If you’ve seen Inception, what did you think of the story? And what did you think of the film’s soundtrack? Let me know in the comments below 🙂 And I hope you enjoy this behind the scenes look at the making of the film score for this film 🙂

If you’d like to learn more about the film scores of Hans Zimmer, see here

The 2nd Annual Remembering James Horner blogathon is coming in June, check out the sign up page here

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The Two Towers “Last March of the Ents” (2002)

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Last March of the Ents (2002)

I think we can all agree that the Ents are one of the greatest things about The Two Towers. After Merry and Pippin rescue themselves from the Uruk-hai, they head into Fangorn Forest and run straight into Treebeard, de facto leader of the few Ents that remain in Middle Earth. Ents…are like trees, sort of. They resemble different varieties of trees, but they have legs, and eyes and they can talk too. Oh and they live for a really LONG time. So long in fact, that regular events in Middle Earth like war very rarely bother them. They’d just as soon let the humans, elves and other races sort it out among themselves, despite the pleas Merry keeps making to them.

But just as Treebeard is set to take Merry and Pippin to a place where they can safely head off to the Shire, Pippin has an idea: he tells Treebeard to take them south past Isengard, having a fairly good idea of what the Ent will run into on the way.

See, while the Ents have been busy deep in the forest, Saruman the wizard has been busy having the forest surrounding Isengard chopped down as fuel for the furnaces helping to produce weapons and armor for his army. So when Treebeard comes to the slopes nearest the wizard’s tower, he emerges to find that acres of forest have been chopped down and completely destroyed, trees that he had known since they were seedlings.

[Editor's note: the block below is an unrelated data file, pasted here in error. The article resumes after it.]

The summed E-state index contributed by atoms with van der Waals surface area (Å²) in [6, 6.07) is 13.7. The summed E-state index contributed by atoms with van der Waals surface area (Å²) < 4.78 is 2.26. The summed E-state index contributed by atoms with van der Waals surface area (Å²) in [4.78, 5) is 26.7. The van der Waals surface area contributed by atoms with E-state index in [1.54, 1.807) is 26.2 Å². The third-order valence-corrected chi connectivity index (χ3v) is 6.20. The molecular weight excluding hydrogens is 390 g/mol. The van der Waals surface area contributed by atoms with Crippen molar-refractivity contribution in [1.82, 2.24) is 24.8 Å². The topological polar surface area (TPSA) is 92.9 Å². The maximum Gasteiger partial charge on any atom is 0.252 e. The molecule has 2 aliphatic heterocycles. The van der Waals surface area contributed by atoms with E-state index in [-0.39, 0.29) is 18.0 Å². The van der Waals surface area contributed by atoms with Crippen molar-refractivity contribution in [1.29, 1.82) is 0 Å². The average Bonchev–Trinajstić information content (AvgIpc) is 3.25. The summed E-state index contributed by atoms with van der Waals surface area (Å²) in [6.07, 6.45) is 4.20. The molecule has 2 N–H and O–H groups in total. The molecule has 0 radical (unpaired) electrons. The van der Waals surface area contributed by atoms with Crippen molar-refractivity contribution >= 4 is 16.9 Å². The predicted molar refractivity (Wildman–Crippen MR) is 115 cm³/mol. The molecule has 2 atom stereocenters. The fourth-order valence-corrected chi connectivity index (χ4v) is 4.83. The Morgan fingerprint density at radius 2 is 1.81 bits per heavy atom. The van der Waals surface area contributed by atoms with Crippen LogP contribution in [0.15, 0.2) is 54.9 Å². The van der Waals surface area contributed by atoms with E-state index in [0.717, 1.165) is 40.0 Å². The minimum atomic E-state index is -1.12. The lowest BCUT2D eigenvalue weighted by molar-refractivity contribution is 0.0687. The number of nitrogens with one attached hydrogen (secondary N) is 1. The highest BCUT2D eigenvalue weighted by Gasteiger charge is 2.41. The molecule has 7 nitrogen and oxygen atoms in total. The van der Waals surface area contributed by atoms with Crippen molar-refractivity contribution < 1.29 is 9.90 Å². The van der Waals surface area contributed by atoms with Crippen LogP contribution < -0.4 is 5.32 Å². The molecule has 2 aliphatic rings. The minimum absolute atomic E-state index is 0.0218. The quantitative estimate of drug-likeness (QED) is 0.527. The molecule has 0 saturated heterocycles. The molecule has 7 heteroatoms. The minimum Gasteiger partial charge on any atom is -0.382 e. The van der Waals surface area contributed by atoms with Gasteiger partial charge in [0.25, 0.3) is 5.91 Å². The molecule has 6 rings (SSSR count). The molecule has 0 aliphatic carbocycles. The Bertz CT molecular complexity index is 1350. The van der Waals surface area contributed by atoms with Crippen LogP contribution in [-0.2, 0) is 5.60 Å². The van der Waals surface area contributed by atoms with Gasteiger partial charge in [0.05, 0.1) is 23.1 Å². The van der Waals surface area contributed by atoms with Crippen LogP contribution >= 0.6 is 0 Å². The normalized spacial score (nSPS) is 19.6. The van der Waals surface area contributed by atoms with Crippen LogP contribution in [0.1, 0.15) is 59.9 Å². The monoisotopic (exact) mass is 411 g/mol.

That does it!! Exclaiming that “a wizard should know better” Treebeard lets out a howl of pain and anger that summons all the remaining Ents to his side as he explains to the hobbits:

“There is no curse in Elvish, Entish or in all the tongues of Men, for this treachery.”

Now the Ents will go to war, as they have not done for ages. But there is no optimism here: as the females of their species disappeared centuries ago, there are no more Ent children. Whatever losses they suffer in the coming battle will only hasten the extinction of their race, hence the reason this is called “the last march of the Ents.”

The Ents Attack Isengard

I love the scene when all the Ents are striding across the ruined plain, the Ent theme sounding clear in the background. This is one of those moments that is absolutely pure Tolkien and I never get tired of it. It’s such a sad theme, sad and bittersweet, but it matches the Ents perfectly.

For more of The Two Towers, see also: